The Hidden Signs of Abuse in College-Aged Women

October is Domestic Violence Awareness Month. Goodman JFS and the Domestic Abuse program continue to bring awareness and education to our community about domestic abuse, warning signs and red flags.

Partner violence is a pattern of behaviors used by one partner to maintain power and control over another partner in an intimate relationship and is, unfortunately, becoming more prevalent on college campuses day by day. Young women between the ages of 16 and 24 experience the highest rate of intimate partner violence. However, the number of students reporting abuse in college is still very underrepresented. What’s the reason behind this? A misunderstanding of abuse, and what dating abuse actually looks like. Many students may not consider or define their experience as abuse because there was no physical violence, however, partner violence can occur in different forms including verbal, emotional, physical, sexual, technological, and financial abuse.

According to the National Coalition of Domestic Violence, college-aged women (between the ages of 16-24) have the highest per capita rate of intimate partner violence. 21% of college students report having experienced dating violence by a current partner and 32% of college students report experiencing dating violence by a previous partner. Additionally, one in 10 high school and college students have been physically harmed by a significant other.

Awareness can continue to increase by looking for warning signs and red flags in relationships, including:

– Checking cell phones, emails or social networks without permission
– Extreme jealousy or insecurity
– Constant belittling or put-downs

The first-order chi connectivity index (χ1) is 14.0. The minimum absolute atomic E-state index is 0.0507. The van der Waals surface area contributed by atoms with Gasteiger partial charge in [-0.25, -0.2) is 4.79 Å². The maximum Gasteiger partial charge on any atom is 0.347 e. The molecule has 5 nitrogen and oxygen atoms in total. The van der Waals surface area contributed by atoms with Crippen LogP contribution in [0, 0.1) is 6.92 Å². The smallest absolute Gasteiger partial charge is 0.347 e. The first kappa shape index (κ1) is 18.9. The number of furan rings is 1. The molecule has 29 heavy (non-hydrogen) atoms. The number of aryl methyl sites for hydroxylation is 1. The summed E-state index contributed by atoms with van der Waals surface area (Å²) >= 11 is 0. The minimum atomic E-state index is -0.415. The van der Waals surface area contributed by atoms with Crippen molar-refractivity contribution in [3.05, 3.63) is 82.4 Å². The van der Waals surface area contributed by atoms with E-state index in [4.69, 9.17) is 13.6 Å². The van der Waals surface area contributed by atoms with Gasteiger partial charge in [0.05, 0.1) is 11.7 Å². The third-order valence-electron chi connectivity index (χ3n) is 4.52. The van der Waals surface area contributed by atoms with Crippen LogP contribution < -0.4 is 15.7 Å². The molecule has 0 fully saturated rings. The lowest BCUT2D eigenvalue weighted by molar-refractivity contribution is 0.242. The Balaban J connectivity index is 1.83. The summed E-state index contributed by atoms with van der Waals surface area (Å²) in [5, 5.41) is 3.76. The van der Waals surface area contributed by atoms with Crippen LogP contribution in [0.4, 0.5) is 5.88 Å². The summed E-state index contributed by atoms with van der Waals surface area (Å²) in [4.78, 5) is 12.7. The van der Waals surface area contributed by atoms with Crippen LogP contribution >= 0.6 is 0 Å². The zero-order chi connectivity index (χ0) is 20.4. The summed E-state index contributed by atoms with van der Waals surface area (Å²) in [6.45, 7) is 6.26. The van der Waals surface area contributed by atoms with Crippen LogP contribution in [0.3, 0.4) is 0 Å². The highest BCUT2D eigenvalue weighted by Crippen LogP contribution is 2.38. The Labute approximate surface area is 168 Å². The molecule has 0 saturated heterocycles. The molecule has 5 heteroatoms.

– Explosive temper
– Isolation from family and friends
– Making false accusations
– Constant mood swings towards you
– Physically inflicting pain or hurt in any way
– Possessiveness
– Telling someone what they can and cannot do
– Repeatedly pressuring someone to have sex

Another form on abuse is violence and abuse through technology. Due to social media and technology, people can have 24-hour access to each other – increasing stalking or controlling behaviors. Phones, computers, and social networking websites can be used to isolate, punish, and humiliate their partners according to the study, The Abuse of Technology in Domestic Violence’ conducted by Delanie Woodlock. The same study states 46 of the 152 domestic violence advocates surveyed showed technology is often used in intimate partner stalking.

College students are more prone to dating violence because of the role their environment plays in their everyday life. This is explored more in the ‘Boys will be Boys’ study  conducted by researchers from Florida Atlantic University’s College of Education in collaboration with Sacred Heart University. Education is the key to making this demographic more aware of how they’re being treated in their relationships.

At Goodman JFS of Broward, we work directly with many of Broward County’s domestic abuse survivors to address their immediate physical, financial and emotional needs. We provide short and long-term confidential assistance to help domestic abuse survivors and families transition and maintain a healthy and safe life through individual and group therapy, case management and guidance. Our program helps survivors create a safety plan, relocate, and learn necessary self-advocacy and self-sufficiency skills, while empowering each client to and live a healthy lifestyle independent of their abuser.

If you or someone you know is experiencing domestic abuse, please SPEAK UP! We are here to help and available Monday – Friday from 9 a.m. – 4 p.m. by calling 954-560-8303.